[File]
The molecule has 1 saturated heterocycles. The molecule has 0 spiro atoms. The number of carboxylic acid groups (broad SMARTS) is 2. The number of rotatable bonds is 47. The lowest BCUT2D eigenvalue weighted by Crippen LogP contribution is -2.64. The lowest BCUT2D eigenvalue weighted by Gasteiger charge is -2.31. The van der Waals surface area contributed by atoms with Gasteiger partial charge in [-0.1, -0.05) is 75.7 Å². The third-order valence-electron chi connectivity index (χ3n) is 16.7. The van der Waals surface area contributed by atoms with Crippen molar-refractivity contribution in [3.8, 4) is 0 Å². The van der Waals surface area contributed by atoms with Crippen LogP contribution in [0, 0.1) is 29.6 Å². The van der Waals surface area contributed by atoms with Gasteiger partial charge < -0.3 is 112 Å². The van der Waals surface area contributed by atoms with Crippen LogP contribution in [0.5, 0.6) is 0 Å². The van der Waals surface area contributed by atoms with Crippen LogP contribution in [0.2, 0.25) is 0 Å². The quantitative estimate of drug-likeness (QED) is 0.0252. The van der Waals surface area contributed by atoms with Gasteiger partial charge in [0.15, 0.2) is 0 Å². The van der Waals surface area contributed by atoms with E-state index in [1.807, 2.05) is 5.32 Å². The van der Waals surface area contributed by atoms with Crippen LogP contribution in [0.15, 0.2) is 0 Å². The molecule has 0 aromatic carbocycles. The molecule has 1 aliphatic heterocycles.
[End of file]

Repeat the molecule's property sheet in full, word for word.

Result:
The molecule has 1 saturated heterocycles. The molecule has 0 spiro atoms. The number of carboxylic acid groups (broad SMARTS) is 2. The number of rotatable bonds is 47. The lowest BCUT2D eigenvalue weighted by Crippen LogP contribution is -2.64. The lowest BCUT2D eigenvalue weighted by Gasteiger charge is -2.31. The van der Waals surface area contributed by atoms with Gasteiger partial charge in [-0.1, -0.05) is 75.7 Å². The third-order valence-electron chi connectivity index (χ3n) is 16.7. The van der Waals surface area contributed by atoms with Crippen molar-refractivity contribution in [3.8, 4) is 0 Å². The van der Waals surface area contributed by atoms with Crippen LogP contribution in [0, 0.1) is 29.6 Å². The van der Waals surface area contributed by atoms with Gasteiger partial charge < -0.3 is 112 Å². The van der Waals surface area contributed by atoms with Crippen LogP contribution in [0.5, 0.6) is 0 Å². The van der Waals surface area contributed by atoms with Crippen LogP contribution in [0.2, 0.25) is 0 Å². The quantitative estimate of drug-likeness (QED) is 0.0252. The van der Waals surface area contributed by atoms with Gasteiger partial charge in [0.15, 0.2) is 0 Å². The van der Waals surface area contributed by atoms with E-state index in [1.807, 2.05) is 5.32 Å². The van der Waals surface area contributed by atoms with Crippen LogP contribution in [0.15, 0.2) is 0 Å². The molecule has 0 aromatic carbocycles. The molecule has 1 aliphatic heterocycles.